Properly Incrementing an IntPtr


Just as native pointer types are moved around with pointer arithmetic in native code, it can also be useful to move IntPtr types around in managed code.  Say for instance there is an IntPtr available which points to a native array of Dog instances.  To access the values of that array individually requires pointer arithmetic of a fashion.

For the most part this is a straight forward operation if the underlying native memory is understood.  Say there is an array of Dog instances with length 10 and the Dog structure has a size of 8.  The total amount of memory will be 80 bytes and with a valid dog instance being available at every 8 bytes.  So if the start address is 1000 then 1000,1008,1016 and so on will point to a valid instance.

The native size of any data structure can be calculated via Marshal.SizeOf(tyepof(Dog)) [1].  With a pointer to the start of the array, the Nth Dog instance can be accessed with a pointer of address = (N*sizeof(Dog))+startAddress

The address of a pointer can be accessed by 1 of 2 functions

  1. .ToIn32()
  2. .ToInt64()

Unless you are writing an application that will every only run on a 32 bit system, don’t use method #1 (even then still don’t).  Native pointer addresses vary in size depending on version of the OS a program is running on.  64 bit systems have a much larger address size (long vs int).  Consequently calling .ToInt32 on a 64bit system will truncate the actual address to a valid that is no longer valid.  This will eventually lead to a random error PInvoke’ing a function that is difficult to track down.

Instead use .ToInt64().  This method is safe on both 32 and 64 bit systems.  Additionally constructing an IntPtr instance with either value is safe.  The class knows what version of windows it’s executing on and will adjust the size in a safe way [2].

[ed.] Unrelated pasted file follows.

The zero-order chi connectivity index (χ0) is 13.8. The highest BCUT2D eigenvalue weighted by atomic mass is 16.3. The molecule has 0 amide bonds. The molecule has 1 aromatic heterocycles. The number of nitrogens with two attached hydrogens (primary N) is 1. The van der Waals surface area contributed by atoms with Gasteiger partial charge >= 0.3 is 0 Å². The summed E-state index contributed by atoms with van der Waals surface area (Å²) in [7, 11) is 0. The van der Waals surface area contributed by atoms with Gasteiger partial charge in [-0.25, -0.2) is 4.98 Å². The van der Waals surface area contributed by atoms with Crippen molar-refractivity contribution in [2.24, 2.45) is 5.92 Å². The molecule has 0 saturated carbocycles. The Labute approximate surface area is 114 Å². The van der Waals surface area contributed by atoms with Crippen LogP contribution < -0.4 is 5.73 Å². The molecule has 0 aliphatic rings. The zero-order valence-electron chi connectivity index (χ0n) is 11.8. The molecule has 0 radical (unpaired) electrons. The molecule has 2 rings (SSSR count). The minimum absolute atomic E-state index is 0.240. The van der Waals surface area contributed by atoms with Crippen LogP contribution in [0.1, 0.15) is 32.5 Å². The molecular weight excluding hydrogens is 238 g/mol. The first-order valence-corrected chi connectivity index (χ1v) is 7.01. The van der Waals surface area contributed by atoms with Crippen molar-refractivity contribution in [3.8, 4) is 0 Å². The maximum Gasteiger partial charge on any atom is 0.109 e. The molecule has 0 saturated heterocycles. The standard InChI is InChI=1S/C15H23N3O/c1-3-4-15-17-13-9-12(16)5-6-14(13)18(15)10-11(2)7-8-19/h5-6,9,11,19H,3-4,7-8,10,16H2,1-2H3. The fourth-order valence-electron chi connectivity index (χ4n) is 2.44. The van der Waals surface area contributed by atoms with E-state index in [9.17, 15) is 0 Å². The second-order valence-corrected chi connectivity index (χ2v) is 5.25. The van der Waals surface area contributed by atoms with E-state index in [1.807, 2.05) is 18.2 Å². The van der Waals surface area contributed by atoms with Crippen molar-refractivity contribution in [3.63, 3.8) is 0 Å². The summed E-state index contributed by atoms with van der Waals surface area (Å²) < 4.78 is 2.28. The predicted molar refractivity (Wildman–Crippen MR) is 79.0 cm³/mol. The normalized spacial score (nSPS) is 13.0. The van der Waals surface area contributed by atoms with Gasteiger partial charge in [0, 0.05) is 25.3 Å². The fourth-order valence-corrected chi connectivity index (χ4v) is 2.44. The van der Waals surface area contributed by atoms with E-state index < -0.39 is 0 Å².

In many of my projects I define a class similar to the following to take care of this automatically. 

public static class IntPtrExtensions
{
    public static IntPtr Increment(this IntPtr ptr, int cbSize)
    {
        return new IntPtr(ptr.ToInt64() + cbSize);
    }

    public static IntPtr Increment<T>(this IntPtr ptr)
    {
        return ptr.Increment(Marshal.SizeOf(typeof(T)));
    }

    public static T ElementAt<T>(this IntPtr ptr, int index)
    {
        var offset = Marshal.SizeOf(typeof(T))*index;
        var offsetPtr = ptr.Increment(offset);
        return (T)Marshal.PtrToStructure(offsetPtr, typeof(T));
    }
}

[1] It’s highly advisable to not calculate this value yourself. 

[2] See the post “Is IntPtr(long) truncating?” for more details

Comments (7)

  1. int19h says:

    This raises the question: why Increment and Decrement (or possibly better named Move?) is not a part of IntPtr itself?

  2. jaredpar says:

    The two generics ones couldn’t have been added until 2.0.  Why they weren’t I can’t say.  I think there are a lot of more pressing places generics could have been introduced in 2.0 (replacing all of the typed collection implementations for one) and if they didn’t get updated it’s not a surprise IntPtr didn’t either.  Then again this wouldn’t cause any compatibility breaks.  

  3. int19h says:

    Erm, why would they need to be generic? Personally, I would be pretty happy with ones that would just do plain byte increments.

  4. jaredpar says:

    The generic overload is just a handy overload that hides the Marshal.SizeOf() calls.  

  5. int19h says:

    I understand why they are generic in your example. My question was – why IntPtr itself does not provide an Increment() method; i.e., why do I have to cast it to long to do any math and then cast back?

  6. jaredpar says:

    @ int19h,

    Sorry for the mistunderstanding.  Unfortunately I don’t know the answer to that one.  My guess is they didn’t think it was necessary or that advanced users would work aronud it.